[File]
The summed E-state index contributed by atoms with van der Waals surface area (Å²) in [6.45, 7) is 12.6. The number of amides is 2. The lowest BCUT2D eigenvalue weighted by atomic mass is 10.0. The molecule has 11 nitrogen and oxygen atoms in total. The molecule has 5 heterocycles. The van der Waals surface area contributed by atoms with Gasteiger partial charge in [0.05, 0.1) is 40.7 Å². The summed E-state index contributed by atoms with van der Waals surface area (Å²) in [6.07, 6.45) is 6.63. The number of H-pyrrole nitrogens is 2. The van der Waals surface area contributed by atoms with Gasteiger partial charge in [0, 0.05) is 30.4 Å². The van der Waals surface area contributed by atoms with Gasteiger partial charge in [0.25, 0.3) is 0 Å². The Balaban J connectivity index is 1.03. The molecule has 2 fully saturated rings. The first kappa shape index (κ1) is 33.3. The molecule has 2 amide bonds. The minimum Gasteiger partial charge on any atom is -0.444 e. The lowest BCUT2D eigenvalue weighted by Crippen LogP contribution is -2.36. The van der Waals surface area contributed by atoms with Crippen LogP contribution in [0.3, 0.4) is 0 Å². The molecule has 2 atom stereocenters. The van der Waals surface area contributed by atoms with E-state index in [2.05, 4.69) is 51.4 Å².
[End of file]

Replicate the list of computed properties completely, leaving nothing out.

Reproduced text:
The summed E-state index contributed by atoms with van der Waals surface area (Å²) in [6.45, 7) is 12.6. The number of amides is 2. The lowest BCUT2D eigenvalue weighted by atomic mass is 10.0. The molecule has 11 nitrogen and oxygen atoms in total. The molecule has 5 heterocycles. The van der Waals surface area contributed by atoms with Gasteiger partial charge in [0.05, 0.1) is 40.7 Å². The summed E-state index contributed by atoms with van der Waals surface area (Å²) in [6.07, 6.45) is 6.63. The number of H-pyrrole nitrogens is 2. The van der Waals surface area contributed by atoms with Gasteiger partial charge in [0, 0.05) is 30.4 Å². The van der Waals surface area contributed by atoms with Gasteiger partial charge in [0.25, 0.3) is 0 Å². The Balaban J connectivity index is 1.03. The molecule has 2 fully saturated rings. The first kappa shape index (κ1) is 33.3. The molecule has 2 amide bonds. The minimum Gasteiger partial charge on any atom is -0.444 e. The lowest BCUT2D eigenvalue weighted by Crippen LogP contribution is -2.36. The van der Waals surface area contributed by atoms with Crippen LogP contribution in [0.3, 0.4) is 0 Å². The molecule has 2 atom stereocenters. The van der Waals surface area contributed by atoms with E-state index in [2.05, 4.69) is 51.4 Å².